Sen. Marco Rubio, R-Fla., spoke Thursday about the shooting that left 17 dead and 14 wounded at a high school in Parkland, Florida. Above is video of a portion of Rubio’s remarks and below is a transcript.
And so, hence the challenge for why it’s so hard to find something that works. And there are a lot of proposals. And I’ll share the ones because I’ve heard them before and I hear them today.
And I’m not diminishing them. I don’t want this to be taken as, “Because it won’t work I don’t even want to hear your argument.” I understand, I really do. You read in the newspaper that they used a certain kind of gun and therefore let’s make it harder to get those kinds of guns. I don’t have some sort of de facto religious objection to that or some ideological commitment to that per se.
There’s all kinds of guns that are outlawed and weaponry that’s outlawed and/or a special category.
The problem is we did that once and it didn’t work for a lot of reasons. One of them is there is already millions of these in the street. And those things, they last a hundred years. And so, you could pass a law that makes it hard to get this kind of gun in a new condition, but you’re going to struggle to keep it out of the hands of someone who’s decided that’s what they want to use because there’s so many of them out there already that would be grandfathered in.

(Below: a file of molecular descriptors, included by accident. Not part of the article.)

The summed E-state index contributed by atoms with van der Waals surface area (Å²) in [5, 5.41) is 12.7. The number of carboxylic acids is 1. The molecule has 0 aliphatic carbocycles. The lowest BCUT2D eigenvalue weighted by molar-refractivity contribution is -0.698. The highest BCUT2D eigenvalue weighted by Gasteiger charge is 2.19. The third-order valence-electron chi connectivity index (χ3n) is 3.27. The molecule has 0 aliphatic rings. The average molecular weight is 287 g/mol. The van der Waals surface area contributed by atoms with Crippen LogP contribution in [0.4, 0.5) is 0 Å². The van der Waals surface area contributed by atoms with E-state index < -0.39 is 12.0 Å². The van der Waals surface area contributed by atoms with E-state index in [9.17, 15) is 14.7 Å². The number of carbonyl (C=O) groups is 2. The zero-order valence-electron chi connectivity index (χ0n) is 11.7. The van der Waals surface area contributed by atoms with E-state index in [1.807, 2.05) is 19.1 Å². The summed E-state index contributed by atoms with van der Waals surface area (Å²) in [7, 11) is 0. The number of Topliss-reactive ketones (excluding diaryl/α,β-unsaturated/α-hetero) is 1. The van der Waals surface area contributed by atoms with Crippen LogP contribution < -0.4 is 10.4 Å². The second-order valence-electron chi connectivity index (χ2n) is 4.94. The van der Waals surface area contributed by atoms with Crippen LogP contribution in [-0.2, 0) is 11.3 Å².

You can do a background check. The truth is, in almost all these cases I cited, the individual either erroneously passed a background check or would’ve passed it or did.
Again, even if they couldn’t pass the background check, then they could buy them the way MS-13 does and other gangs and other street elements do, from the black market. Again, not because we shouldn’t have the background check. I’m just trying to be clear and honest here.
If someone’s decided “I’m going to commit this crime,” they’ll find a way to get the gun to do it. That doesn’t mean you shouldn’t have a law that makes it harder, it just means understand, to be honest, it isn’t going to stop this from happening.